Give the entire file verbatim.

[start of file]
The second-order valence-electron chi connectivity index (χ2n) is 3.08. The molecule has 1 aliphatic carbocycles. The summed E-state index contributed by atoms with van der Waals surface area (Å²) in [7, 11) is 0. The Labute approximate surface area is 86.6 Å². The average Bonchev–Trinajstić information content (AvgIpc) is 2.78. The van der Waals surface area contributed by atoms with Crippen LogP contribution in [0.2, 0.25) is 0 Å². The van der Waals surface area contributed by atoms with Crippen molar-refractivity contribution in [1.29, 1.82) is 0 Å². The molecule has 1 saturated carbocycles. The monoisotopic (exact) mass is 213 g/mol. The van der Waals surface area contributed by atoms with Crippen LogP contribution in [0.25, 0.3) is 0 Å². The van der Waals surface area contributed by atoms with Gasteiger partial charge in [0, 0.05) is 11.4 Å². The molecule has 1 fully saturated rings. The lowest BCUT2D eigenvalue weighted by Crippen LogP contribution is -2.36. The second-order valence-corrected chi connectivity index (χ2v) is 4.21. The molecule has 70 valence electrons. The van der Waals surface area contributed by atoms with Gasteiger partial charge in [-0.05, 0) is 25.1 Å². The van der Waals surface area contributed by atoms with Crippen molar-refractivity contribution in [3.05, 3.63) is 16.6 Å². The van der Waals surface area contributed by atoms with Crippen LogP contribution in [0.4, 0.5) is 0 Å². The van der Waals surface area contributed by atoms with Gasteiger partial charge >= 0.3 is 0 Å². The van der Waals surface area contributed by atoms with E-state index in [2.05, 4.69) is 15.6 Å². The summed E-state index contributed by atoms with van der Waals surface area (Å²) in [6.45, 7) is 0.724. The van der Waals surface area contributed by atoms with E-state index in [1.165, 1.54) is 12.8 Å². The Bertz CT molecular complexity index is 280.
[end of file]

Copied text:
The second-order valence-electron chi connectivity index (χ2n) is 3.08. The molecule has 1 aliphatic carbocycles. The summed E-state index contributed by atoms with van der Waals surface area (Å²) in [7, 11) is 0. The Labute approximate surface area is 86.6 Å². The average Bonchev–Trinajstić information content (AvgIpc) is 2.78. The van der Waals surface area contributed by atoms with Crippen LogP contribution in [0.2, 0.25) is 0 Å². The van der Waals surface area contributed by atoms with Crippen molar-refractivity contribution in [1.29, 1.82) is 0 Å². The molecule has 1 saturated carbocycles. The monoisotopic (exact) mass is 213 g/mol. The van der Waals surface area contributed by atoms with Crippen LogP contribution in [0.25, 0.3) is 0 Å². The van der Waals surface area contributed by atoms with Gasteiger partial charge in [0, 0.05) is 11.4 Å². The molecule has 1 fully saturated rings. The lowest BCUT2D eigenvalue weighted by Crippen LogP contribution is -2.36. The second-order valence-corrected chi connectivity index (χ2v) is 4.21. The molecule has 70 valence electrons. The van der Waals surface area contributed by atoms with Gasteiger partial charge in [-0.05, 0) is 25.1 Å². The van der Waals surface area contributed by atoms with Crippen molar-refractivity contribution in [3.05, 3.63) is 16.6 Å². The van der Waals surface area contributed by atoms with Crippen LogP contribution in [0.4, 0.5) is 0 Å². The van der Waals surface area contributed by atoms with Gasteiger partial charge >= 0.3 is 0 Å². The van der Waals surface area contributed by atoms with E-state index in [2.05, 4.69) is 15.6 Å². The summed E-state index contributed by atoms with van der Waals surface area (Å²) in [6.45, 7) is 0.724. The van der Waals surface area contributed by atoms with E-state index in [1.165, 1.54) is 12.8 Å². The Bertz CT molecular complexity index is 280.